Twitter’s Free Speech Problem Is Tesla’s, Too


The car maker’s shareholders now face the added risk that its global operations could be held hostage to the messy politics of the social-media platform.

By guest author Stephen Wilmot from the Wall Street Journal.

Nov. 7, 2022

Tesla decrease; red down pointing triangle already had a treacherous line to walk between China and the U.S. Chief Executive Elon Musk has made it worse by buying Twitter.

The electric-vehicle pioneer is hugely reliant on China. The world’s largest EV market accounted for about 24% of Tesla’s revenues in the first three-quarters of this year, but the company’s bigger dependence is in production. The Shanghai plant is its largest manufacturing and export hub, with room to make more than 750,000 Model 3s or Model Ys—roughly two-fifths of its global capacity. Not coincidentally, the rise of this factory has mirrored the increase in Tesla’s margins over the past couple of years. The company also needs China’s battery materials: It gets lithium compounds from Chinese suppliers Ganfeng and Yahua, for example.

The relationship has long made Tesla among the global companies most vulnerable to rising geopolitical tensions between the U.S. and China. Although German peers such as BMW and Volkswagen also make a disproportionate share of profits in the country—perhaps as much as 50%—Tesla is unique in fully owning its Chinese operation. This arrangement gives it an incentive to use its Shanghai base for exports on a scale none of its peers do.

Tesla is working hard to diversify its global footprint by building up production capacity in Germany and Texas and alternative sources of lithium supplies, including in North America. But its growth is such that it won’t be able to function without substantial inputs from China for the foreseeable future—a problem it shares with the wider EV industry.

Tesla’s dependence on the country is in a league perhaps only with Apple, whose market value Mr. Musk likes to compare with Tesla’s. Apple CEO Tim Cook generally avoids politics, though. The same goes for the German car makers, which scrupulously avoid taking political positions beyond a general support of “global trade.” VW regularly bats away questions, including from within its own supervisory board, about the appropriateness of having a factory in Xinjiang, where human-rights groups have raised concerns about labor abuses.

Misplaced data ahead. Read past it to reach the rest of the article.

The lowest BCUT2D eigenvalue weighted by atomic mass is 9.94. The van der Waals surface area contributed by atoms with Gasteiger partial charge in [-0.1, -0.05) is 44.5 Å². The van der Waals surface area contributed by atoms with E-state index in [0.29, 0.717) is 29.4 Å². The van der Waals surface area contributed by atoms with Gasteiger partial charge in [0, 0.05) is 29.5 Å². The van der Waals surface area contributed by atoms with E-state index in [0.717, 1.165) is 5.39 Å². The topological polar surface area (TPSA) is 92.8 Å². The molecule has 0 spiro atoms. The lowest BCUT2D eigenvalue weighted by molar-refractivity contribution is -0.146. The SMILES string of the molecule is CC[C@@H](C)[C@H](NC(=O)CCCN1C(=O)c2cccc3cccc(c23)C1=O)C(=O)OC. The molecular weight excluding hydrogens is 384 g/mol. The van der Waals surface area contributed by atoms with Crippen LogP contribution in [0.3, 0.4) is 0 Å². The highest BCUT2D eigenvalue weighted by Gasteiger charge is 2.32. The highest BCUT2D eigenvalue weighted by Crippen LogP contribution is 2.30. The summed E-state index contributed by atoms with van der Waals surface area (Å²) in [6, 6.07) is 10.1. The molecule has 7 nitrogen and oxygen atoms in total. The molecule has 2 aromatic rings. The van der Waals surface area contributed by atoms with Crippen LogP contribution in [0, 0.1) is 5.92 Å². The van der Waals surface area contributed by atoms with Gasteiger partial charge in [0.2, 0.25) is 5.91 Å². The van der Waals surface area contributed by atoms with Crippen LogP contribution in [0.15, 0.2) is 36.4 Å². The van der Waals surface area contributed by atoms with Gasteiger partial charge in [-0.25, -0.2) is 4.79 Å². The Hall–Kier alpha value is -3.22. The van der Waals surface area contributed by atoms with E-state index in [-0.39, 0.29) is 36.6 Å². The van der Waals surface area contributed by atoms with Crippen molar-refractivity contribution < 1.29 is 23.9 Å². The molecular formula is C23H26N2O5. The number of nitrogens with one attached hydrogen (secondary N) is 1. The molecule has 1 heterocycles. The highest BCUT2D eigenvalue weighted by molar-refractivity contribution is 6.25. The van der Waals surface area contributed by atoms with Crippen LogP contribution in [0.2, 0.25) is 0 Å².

Mr. Musk himself has used political statements to curry favor with Beijing, most recently by implying that Taiwan should be part of China. This game will likely get a lot harder now that he is also running Twitter. For example, if he continues with the social media platform’s efforts to close down Chinese networks that tweet about U.S. elections, he might find himself less welcome with Chinese authorities. If he doesn’t, Washington will plainly object.

One concrete example of the risk came in the form of a tweet from Hu Xijin, a prominent former newspaper editor whose Twitter handle is labeled “China state-affiliated media,” with a link to a page explaining why the social-media platform believes “people benefit from additional context when interacting with Chinese government and state-affiliated accounts.” Mr. Hu said he hoped the label would be removed now that Mr. Musk was running Twitter. How the new CEO responds to such requests will be a minefield.

Tesla has been a rare bright spot among Western brands in China this year, with its local revenues up about 50%. Others are struggling: The share of global brands in Chinese vehicle production has fallen to 47%, from 54% in 2019, according to forecasting firm LMC Automotive. The Stellantis joint venture that made the Jeep brand in China is filing for bankruptcy. Some see the visible hand of the Chinese government behind this trend and the parallel rise of companies such as BYD, now one of the world’s most valuable auto makers.

To be sure, there are valid reasons why Tesla is outperforming its peers in China, starting with its exclusive focus on the fast-growing EV category, where many Western brands are weaker than Chinese ones. But Mr. Musk’s amicable relations with the Chinese Communist Party, which has a history of steering consumer tastes, can’t hurt. A big question now for Tesla investors is how adroitly he can maintain them while also pursuing his goal of improving “free speech” at Twitter—a social-media platform blocked for most users in China precisely because that is what it offers.